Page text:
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Dealing with the weeds of life
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If I am being honest, there's more times than I count that things don't go my way.

I am sure you know what I am talking about, too.

I am not referring to those petty issues of not getting my way, like I don't get to watch the reruns of "NCIS" because the game is on or I wanted Italian and everyone else wanted Mexican.

I am referring to those big deal, ginormous issues that explode out of nowhere and make you question your whole existence type of thing.

It seems like there's times, no matter how hard you try, something goes wrong.

No matter how much I try to do some things, stuff happens and I feel like I am taking two steps back for every step ahead.

"I feel like I am in quicksand," I said one day. Not to any one particular, mind you, just to myself.

Why? I am a good person, I whined.

I do the right thing. "I think I have some good karma piled up somewhere" is my argument.

But it sometimes feels like I am bombarded with circumstances I shouldn't be.

I feel like I am sometimes a living Alanis Morissette song - not the angry at her ex-boyfriend raging one, but the one about life's little bittersweet ironies.

"What do you need?" a friend asked once.

"A wailing wall - you know, a padded wall I can freely throw myself up against and scream and cry and kick and..."


"And wail." That's what it feels like on these occasions.

I have my fits, I am not proud of the fact, but I do. My Granny would have her fits too. She said it kept her from imploding to let the steam out instead of blowing like a pressure cooker.

I have had quite a few fits here lately it seems.

"It's weeds, that's all it is," Mama said.


"Yes, weeds," she replied. "You are letting these little pesky weeds crop up and spoil your garden, Kitten."

"I don't have a garden, Mama, literally or figuratively. I am just tired of feeling like I bust my tater all the time and things just go so dadblamed wrong."

"Weeds," she repeated. "You do have a garden - it's called life. And every life has weeds. How you deal with them is up to you."

I asked Mama where she came up with this weeds thing. "Joel Osteen. A lot of times, he's preaching to you, you know."

He may be. Someone needs to, I told her.

"Everyone has weeds, Kitten, everyone. Some people fake it better than others; your problem is you think you are the only one who goes through anything that's yucky. You aren't. You just seem to hone in on those weeds though more than you do the blooms."

That was enough gardening talk for one day. And besides, Mama was getting too close to making sense and that scared me a little.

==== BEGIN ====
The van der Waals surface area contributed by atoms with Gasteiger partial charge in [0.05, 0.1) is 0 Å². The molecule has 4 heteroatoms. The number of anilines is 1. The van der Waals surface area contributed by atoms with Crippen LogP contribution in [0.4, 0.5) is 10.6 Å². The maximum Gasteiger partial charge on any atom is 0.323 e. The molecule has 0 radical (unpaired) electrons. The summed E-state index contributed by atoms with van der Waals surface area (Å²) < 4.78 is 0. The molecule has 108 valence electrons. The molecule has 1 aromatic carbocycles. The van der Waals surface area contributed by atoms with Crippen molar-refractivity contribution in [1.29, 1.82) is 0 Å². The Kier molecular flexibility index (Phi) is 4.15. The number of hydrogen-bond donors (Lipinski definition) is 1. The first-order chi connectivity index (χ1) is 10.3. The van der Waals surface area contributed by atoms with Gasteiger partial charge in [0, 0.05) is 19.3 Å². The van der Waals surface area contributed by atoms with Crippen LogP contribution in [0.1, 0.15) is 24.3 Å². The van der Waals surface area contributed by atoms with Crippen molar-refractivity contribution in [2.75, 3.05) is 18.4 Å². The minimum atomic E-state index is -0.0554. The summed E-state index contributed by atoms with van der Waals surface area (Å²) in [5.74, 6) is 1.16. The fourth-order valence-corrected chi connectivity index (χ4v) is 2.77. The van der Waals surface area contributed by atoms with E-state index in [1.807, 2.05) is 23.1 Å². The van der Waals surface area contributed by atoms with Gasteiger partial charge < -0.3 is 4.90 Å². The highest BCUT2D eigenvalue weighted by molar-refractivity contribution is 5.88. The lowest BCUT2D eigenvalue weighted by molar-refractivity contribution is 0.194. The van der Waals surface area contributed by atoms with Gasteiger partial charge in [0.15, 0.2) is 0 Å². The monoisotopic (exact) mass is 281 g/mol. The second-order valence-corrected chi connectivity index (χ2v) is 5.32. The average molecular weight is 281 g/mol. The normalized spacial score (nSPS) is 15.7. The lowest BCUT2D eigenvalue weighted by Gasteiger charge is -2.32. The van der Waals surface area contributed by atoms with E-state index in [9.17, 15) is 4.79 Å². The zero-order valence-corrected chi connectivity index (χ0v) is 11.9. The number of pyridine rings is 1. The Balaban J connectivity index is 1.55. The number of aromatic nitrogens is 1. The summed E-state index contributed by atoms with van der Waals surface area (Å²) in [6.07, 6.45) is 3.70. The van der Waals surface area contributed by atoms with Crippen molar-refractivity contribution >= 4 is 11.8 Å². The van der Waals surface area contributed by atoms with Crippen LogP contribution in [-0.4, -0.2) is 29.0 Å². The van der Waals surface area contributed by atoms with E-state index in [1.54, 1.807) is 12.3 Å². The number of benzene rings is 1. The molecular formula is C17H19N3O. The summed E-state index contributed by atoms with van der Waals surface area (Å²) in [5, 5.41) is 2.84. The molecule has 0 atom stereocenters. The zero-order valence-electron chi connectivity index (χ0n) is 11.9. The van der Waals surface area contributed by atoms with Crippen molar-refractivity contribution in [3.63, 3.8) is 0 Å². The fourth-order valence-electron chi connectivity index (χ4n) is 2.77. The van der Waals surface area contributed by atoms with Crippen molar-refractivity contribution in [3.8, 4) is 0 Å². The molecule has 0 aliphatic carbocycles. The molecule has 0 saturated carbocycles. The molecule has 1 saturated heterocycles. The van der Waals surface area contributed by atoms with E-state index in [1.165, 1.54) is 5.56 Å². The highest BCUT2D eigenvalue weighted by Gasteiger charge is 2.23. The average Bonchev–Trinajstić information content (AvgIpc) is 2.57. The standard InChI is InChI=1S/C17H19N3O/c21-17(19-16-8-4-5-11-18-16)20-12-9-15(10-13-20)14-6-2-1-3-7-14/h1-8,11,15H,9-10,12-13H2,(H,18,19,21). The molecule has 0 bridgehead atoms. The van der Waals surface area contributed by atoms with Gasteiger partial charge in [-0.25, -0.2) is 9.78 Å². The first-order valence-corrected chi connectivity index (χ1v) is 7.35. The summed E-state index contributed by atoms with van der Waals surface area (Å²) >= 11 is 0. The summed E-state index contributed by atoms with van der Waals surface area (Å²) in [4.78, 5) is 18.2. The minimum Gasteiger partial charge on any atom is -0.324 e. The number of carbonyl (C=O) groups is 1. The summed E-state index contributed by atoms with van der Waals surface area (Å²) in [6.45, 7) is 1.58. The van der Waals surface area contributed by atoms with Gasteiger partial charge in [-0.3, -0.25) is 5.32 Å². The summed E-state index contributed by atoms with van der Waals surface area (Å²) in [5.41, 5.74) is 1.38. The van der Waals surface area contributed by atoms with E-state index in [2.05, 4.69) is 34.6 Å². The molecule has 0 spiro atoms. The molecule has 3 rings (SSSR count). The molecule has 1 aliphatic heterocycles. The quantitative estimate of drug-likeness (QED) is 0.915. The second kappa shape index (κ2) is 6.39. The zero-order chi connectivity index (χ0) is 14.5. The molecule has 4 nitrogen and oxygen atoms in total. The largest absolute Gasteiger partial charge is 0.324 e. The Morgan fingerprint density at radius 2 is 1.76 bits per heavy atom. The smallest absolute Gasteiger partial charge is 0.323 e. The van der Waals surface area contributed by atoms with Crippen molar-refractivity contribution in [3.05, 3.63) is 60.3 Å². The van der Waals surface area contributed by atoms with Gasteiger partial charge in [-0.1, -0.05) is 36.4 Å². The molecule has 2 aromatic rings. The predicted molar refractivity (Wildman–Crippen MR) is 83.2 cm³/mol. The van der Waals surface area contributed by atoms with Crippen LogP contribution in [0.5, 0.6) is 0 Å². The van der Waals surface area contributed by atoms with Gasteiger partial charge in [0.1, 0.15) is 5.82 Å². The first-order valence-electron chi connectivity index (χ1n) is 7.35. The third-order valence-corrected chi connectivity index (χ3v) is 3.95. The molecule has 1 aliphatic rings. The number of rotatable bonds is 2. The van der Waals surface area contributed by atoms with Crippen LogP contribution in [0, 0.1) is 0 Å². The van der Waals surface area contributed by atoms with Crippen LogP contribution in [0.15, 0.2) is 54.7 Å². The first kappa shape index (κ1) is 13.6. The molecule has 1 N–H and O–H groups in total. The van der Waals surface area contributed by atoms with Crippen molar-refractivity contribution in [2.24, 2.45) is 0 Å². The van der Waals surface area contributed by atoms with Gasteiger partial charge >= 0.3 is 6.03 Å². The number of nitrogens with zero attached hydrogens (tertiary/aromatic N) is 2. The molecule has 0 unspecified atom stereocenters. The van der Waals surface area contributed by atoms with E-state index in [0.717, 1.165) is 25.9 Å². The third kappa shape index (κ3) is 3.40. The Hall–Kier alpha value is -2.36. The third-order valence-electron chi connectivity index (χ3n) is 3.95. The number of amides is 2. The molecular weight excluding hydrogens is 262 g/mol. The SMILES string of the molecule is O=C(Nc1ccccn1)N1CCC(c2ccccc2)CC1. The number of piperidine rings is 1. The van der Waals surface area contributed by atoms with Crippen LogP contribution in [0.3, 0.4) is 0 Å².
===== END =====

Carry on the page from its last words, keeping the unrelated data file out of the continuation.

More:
So there I was, in the middle of a glorious hissie fit, how life had thrown me a dozen lemons and forgot the tequila to go along with it and was just not how I thought it should be.

I've had this fit numerous times before - more times than I would care to count - so maybe they were weeds. They were as persistent as weeds could be.

Back to my fit. There I was, having my hissie, to the point I was inconsolable. I was beyond comfort food, cheesecake wouldn't have made this seem better - everything seemed to be going wrong and it was something cheesecake wouldn't fix. This was bad.

"Sweet girl, what is wrong?" my child asked.

I shook my head, not wanting to tell him. How do you explain to a child - who still has a lifetime of dreams and hopes ahead of him - that sometimes life is just not fair and your dreams may not only not come true but get stomped on, rolled up, battered and fried and thrown back in your face?

"Nothing," I lied, wiping my face.

Cole didn't believe me. "There is something, so tell me. Please."

He looked at me with such sincerity and earnestness in his eyes, I knew he would persist until I told him. So I simplified it.

"Sometimes, I just get a bit overwhelmed, baby. I feel like life didn't turn out the way I thought it would and have these issues, circumstances and whatnot pop up at the worst possible time. It's just more than I think is fair sometimes."

It sounded simple to me.

"How did you think life would be?" he asked quietly.

"Better. More."

He nodded slowly. "What did you think would be better?"

"I don't know. I thought it would be, I don't know. Just ... better. Easier, maybe, without so many struggles."

My child smiled and put his hands on the side of my face.
"Sweet girl ... everyone has struggles. Look at what all you have. You have me, Daddy, the pups. We have a roof over our head."

His little voice cracked before he went on. "Mama, there's people who have cancer, who are homeless ... I know what you are feeling right now makes you feel like life is bad, when it's not. There's people who, no matter how bad you think things are, would gladly change places with you. Please, don't let something that really won't be a big deal tomorrow steal your joy from today. Just look at what you do have."

"But I know this, Mama," he continued. "The reason sometimes things seem so yucky is something really wonderful is about to happen. If you lose your faith, it can get you off track. Don't let it - something awesome is about to happen. I know it."

My little Minecraft, pig-loving philosopher was right. It was truly all about perspective. And faith. Sure, from where I sat things seemed pretty pitiful. Where someone else sat, their situation may be worse.

Mama called it weeds in my garden but my child put it in perspective. All I know is, if he's right, about something awesome is about to happen, it's gonna be huge.

Sudie Crouch is an award winning humor columnist and author of the recently e-published novel, "The Dahlman Files: A Tony Dahlman Paranormal Mystery."